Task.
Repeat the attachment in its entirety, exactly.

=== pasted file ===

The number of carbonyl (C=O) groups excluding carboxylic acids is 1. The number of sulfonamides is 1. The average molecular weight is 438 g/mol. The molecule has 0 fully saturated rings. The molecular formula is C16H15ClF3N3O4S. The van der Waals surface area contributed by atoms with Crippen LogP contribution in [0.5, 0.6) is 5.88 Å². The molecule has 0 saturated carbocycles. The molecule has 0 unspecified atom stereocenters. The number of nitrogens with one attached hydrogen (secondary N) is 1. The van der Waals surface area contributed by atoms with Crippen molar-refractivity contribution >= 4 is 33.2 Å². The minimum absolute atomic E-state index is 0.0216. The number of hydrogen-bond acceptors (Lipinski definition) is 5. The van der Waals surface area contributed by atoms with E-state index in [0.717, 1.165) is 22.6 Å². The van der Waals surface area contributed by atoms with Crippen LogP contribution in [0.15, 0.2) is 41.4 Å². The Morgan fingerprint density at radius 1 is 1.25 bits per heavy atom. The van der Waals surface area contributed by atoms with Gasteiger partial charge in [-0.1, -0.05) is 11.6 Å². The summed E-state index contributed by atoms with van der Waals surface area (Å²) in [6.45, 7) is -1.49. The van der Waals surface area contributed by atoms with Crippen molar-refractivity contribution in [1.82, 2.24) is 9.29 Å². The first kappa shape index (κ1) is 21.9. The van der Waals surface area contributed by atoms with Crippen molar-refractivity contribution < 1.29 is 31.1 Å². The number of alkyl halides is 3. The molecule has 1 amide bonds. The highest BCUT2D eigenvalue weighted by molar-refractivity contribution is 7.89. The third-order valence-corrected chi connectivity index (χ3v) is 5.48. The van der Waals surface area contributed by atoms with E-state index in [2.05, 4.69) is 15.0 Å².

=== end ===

The number of carbonyl (C=O) groups excluding carboxylic acids is 1. The number of sulfonamides is 1. The average molecular weight is 438 g/mol. The molecule has 0 fully saturated rings. The molecular formula is C16H15ClF3N3O4S. The van der Waals surface area contributed by atoms with Crippen LogP contribution in [0.5, 0.6) is 5.88 Å². The molecule has 0 saturated carbocycles. The molecule has 0 unspecified atom stereocenters. The number of nitrogens with one attached hydrogen (secondary N) is 1. The van der Waals surface area contributed by atoms with Crippen molar-refractivity contribution >= 4 is 33.2 Å². The minimum absolute atomic E-state index is 0.0216. The number of hydrogen-bond acceptors (Lipinski definition) is 5. The van der Waals surface area contributed by atoms with E-state index in [0.717, 1.165) is 22.6 Å². The van der Waals surface area contributed by atoms with Crippen LogP contribution in [0.15, 0.2) is 41.4 Å². The Morgan fingerprint density at radius 1 is 1.25 bits per heavy atom. The van der Waals surface area contributed by atoms with Gasteiger partial charge in [-0.1, -0.05) is 11.6 Å². The summed E-state index contributed by atoms with van der Waals surface area (Å²) in [6.45, 7) is -1.49. The van der Waals surface area contributed by atoms with Crippen molar-refractivity contribution in [1.82, 2.24) is 9.29 Å². The first kappa shape index (κ1) is 21.9. The van der Waals surface area contributed by atoms with Crippen molar-refractivity contribution < 1.29 is 31.1 Å². The number of alkyl halides is 3. The molecule has 1 amide bonds. The highest BCUT2D eigenvalue weighted by molar-refractivity contribution is 7.89. The third-order valence-corrected chi connectivity index (χ3v) is 5.48. The van der Waals surface area contributed by atoms with E-state index in [2.05, 4.69) is 15.0 Å².